“In 1967,” he says, “I brought the first toilet seat to Cancun.”

In 1980, Gibbs, then a free-lance photographer, traveled for the first time to Southeast Asia--an experience that changed his life. He had heard about the plight of Cambodian refugees fleeing the country by boat. At that point, Gibbs said, most newspaper stories about the situation provided only sketchy details. He decided to check it out for himself.


“I kept reading about these tragedies on the back page, just little blurbs,” he said. “I figured if nobody cared, there has to be a story there.”

There was--though he didn’t figure on getting involved. Gibbs met a family of Cambodian children, orphaned when their parents were executed by the Khmer Rogue. The five sisters had been unable to get permission to leave the country. Gibbs pleaded their case with the U.S. Embassy, which worked to secure immigration papers.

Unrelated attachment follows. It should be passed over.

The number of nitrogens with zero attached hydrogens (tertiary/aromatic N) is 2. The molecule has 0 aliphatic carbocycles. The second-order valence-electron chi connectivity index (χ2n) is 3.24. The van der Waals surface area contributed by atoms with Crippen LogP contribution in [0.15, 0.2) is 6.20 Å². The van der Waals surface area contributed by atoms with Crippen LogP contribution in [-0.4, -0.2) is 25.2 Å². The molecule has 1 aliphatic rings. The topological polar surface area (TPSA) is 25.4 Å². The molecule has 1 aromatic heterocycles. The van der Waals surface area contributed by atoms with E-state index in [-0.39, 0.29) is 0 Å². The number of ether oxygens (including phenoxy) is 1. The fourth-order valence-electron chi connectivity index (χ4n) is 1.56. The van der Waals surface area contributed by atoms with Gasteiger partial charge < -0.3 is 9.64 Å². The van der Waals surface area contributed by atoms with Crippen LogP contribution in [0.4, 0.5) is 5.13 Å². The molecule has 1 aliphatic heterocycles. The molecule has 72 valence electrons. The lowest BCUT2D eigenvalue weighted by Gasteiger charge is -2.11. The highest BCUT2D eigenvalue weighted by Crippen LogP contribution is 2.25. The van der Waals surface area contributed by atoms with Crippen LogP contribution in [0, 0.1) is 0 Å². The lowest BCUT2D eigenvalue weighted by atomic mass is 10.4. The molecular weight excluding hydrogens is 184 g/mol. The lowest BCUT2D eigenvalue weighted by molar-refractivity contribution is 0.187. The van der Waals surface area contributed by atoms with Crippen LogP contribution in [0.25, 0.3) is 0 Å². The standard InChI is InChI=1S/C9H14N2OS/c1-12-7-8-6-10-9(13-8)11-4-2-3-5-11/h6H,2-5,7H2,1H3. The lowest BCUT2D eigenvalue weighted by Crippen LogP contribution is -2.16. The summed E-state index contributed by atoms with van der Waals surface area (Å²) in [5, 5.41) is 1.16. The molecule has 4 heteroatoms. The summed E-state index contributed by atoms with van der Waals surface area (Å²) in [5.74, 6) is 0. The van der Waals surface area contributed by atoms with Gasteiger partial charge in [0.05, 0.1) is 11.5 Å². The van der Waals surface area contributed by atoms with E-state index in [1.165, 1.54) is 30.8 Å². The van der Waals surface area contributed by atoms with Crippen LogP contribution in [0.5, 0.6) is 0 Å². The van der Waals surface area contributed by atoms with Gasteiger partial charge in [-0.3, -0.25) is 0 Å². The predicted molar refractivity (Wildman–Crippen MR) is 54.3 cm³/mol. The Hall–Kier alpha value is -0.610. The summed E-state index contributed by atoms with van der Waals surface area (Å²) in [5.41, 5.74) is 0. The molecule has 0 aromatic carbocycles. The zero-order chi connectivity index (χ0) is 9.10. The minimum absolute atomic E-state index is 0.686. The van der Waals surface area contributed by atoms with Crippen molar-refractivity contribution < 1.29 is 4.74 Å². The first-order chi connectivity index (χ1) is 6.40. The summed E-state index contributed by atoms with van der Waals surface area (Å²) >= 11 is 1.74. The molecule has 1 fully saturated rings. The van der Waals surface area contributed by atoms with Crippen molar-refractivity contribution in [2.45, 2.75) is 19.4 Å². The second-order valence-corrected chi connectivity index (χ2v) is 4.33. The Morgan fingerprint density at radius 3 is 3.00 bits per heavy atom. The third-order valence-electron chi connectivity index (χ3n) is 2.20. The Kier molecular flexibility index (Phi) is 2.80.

Fifteen years later, the children--now U.S. citizens--are going to school and raising families in different parts of the country. Gibbs, on the other hand, heads back to Southeast Asia two or three times a year, under far more pleasurable circumstances.

He founded Creative Adventure Club in 1980 and runs the business out of his home in Costa Mesa with his wife, Julie, a native of Borneo. The business is doing well, not great, Gibbs says, but that’s all right. He didn’t go into it to get rich.


Gibbs, a certified scuba instructor and pilot, offers tours to exotic places such as Nepal, Thailand, Bali and the outer reaches of Australia. His specialty, though, is Borneo, the third-largest island in the world. On a recent jungle trek in the Sarawak region of northern Borneo, Gibbs offered visitors a close-up view of proboscis monkeys (known for their Jimmy Durante-like schnoz), a trek up Mt. Kinabalu (at 13,455 feet, the highest mountain in Southeast Asia) and a hike through the treetops of the rain forest via a 200-foot high suspension bridge.